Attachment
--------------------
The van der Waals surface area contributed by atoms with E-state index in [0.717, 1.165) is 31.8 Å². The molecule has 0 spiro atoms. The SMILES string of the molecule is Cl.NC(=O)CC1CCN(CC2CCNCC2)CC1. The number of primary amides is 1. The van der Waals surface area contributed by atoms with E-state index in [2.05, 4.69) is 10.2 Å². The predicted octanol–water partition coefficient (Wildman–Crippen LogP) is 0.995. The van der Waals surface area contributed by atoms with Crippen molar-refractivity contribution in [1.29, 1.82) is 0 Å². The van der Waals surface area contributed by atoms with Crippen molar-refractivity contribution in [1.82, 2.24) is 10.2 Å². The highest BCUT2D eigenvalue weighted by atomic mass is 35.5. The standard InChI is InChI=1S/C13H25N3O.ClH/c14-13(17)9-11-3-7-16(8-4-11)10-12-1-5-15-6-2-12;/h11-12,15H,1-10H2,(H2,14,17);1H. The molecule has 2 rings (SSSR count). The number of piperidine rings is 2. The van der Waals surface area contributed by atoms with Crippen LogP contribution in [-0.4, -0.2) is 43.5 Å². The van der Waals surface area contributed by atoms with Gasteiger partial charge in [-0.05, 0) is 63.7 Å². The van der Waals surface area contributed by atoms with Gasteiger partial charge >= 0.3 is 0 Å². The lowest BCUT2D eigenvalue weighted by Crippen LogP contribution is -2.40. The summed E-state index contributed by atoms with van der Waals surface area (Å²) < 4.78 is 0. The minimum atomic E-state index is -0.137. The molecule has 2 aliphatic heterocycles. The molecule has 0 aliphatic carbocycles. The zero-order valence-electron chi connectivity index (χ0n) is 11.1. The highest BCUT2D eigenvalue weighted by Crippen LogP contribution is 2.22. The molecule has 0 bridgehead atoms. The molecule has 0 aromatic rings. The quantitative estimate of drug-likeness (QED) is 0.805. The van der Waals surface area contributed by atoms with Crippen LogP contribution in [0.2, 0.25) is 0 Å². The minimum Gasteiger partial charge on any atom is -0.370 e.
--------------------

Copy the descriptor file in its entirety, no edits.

The van der Waals surface area contributed by atoms with E-state index in [0.717, 1.165) is 31.8 Å². The molecule has 0 spiro atoms. The SMILES string of the molecule is Cl.NC(=O)CC1CCN(CC2CCNCC2)CC1. The number of primary amides is 1. The van der Waals surface area contributed by atoms with E-state index in [2.05, 4.69) is 10.2 Å². The predicted octanol–water partition coefficient (Wildman–Crippen LogP) is 0.995. The van der Waals surface area contributed by atoms with Crippen molar-refractivity contribution in [1.29, 1.82) is 0 Å². The van der Waals surface area contributed by atoms with Crippen molar-refractivity contribution in [1.82, 2.24) is 10.2 Å². The highest BCUT2D eigenvalue weighted by atomic mass is 35.5. The standard InChI is InChI=1S/C13H25N3O.ClH/c14-13(17)9-11-3-7-16(8-4-11)10-12-1-5-15-6-2-12;/h11-12,15H,1-10H2,(H2,14,17);1H. The molecule has 2 rings (SSSR count). The number of piperidine rings is 2. The van der Waals surface area contributed by atoms with Crippen LogP contribution in [-0.4, -0.2) is 43.5 Å². The van der Waals surface area contributed by atoms with Gasteiger partial charge in [-0.05, 0) is 63.7 Å². The van der Waals surface area contributed by atoms with Gasteiger partial charge >= 0.3 is 0 Å². The lowest BCUT2D eigenvalue weighted by Crippen LogP contribution is -2.40. The summed E-state index contributed by atoms with van der Waals surface area (Å²) < 4.78 is 0. The minimum atomic E-state index is -0.137. The molecule has 2 aliphatic heterocycles. The molecule has 0 aliphatic carbocycles. The zero-order valence-electron chi connectivity index (χ0n) is 11.1. The highest BCUT2D eigenvalue weighted by Crippen LogP contribution is 2.22. The molecule has 0 bridgehead atoms. The molecule has 0 aromatic rings. The quantitative estimate of drug-likeness (QED) is 0.805. The van der Waals surface area contributed by atoms with Crippen LogP contribution in [0.2, 0.25) is 0 Å². The minimum Gasteiger partial charge on any atom is -0.370 e.